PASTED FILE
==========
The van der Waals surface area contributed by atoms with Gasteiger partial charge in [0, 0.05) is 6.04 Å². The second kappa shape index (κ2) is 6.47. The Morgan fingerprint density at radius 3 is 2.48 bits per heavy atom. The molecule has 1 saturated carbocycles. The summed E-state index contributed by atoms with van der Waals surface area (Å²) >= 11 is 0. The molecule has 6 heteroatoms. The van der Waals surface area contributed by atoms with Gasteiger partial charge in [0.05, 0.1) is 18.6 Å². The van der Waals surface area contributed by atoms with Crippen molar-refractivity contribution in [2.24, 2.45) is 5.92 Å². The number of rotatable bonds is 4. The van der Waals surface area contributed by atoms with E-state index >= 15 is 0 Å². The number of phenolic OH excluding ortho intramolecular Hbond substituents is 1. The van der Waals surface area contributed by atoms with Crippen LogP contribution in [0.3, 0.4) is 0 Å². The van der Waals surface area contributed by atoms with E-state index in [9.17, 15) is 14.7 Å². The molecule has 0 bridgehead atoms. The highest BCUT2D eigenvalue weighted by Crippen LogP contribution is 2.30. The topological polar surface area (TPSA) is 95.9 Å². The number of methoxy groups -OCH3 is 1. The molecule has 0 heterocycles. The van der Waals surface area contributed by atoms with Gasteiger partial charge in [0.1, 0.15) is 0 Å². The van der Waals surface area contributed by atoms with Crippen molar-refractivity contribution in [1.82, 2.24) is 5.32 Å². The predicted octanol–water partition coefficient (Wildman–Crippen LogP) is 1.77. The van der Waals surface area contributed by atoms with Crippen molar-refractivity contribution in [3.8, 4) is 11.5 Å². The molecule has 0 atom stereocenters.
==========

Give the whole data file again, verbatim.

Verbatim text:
The van der Waals surface area contributed by atoms with Gasteiger partial charge in [0, 0.05) is 6.04 Å². The second kappa shape index (κ2) is 6.47. The Morgan fingerprint density at radius 3 is 2.48 bits per heavy atom. The molecule has 1 saturated carbocycles. The summed E-state index contributed by atoms with van der Waals surface area (Å²) >= 11 is 0. The molecule has 6 heteroatoms. The van der Waals surface area contributed by atoms with Gasteiger partial charge in [0.05, 0.1) is 18.6 Å². The van der Waals surface area contributed by atoms with Crippen molar-refractivity contribution in [2.24, 2.45) is 5.92 Å². The number of rotatable bonds is 4. The van der Waals surface area contributed by atoms with E-state index >= 15 is 0 Å². The number of phenolic OH excluding ortho intramolecular Hbond substituents is 1. The van der Waals surface area contributed by atoms with Crippen LogP contribution in [0.3, 0.4) is 0 Å². The van der Waals surface area contributed by atoms with E-state index in [9.17, 15) is 14.7 Å². The molecule has 0 bridgehead atoms. The highest BCUT2D eigenvalue weighted by Crippen LogP contribution is 2.30. The topological polar surface area (TPSA) is 95.9 Å². The number of methoxy groups -OCH3 is 1. The molecule has 0 heterocycles. The van der Waals surface area contributed by atoms with Gasteiger partial charge in [0.1, 0.15) is 0 Å². The van der Waals surface area contributed by atoms with Crippen molar-refractivity contribution in [1.82, 2.24) is 5.32 Å². The predicted octanol–water partition coefficient (Wildman–Crippen LogP) is 1.77. The van der Waals surface area contributed by atoms with Crippen molar-refractivity contribution in [3.8, 4) is 11.5 Å². The molecule has 0 atom stereocenters.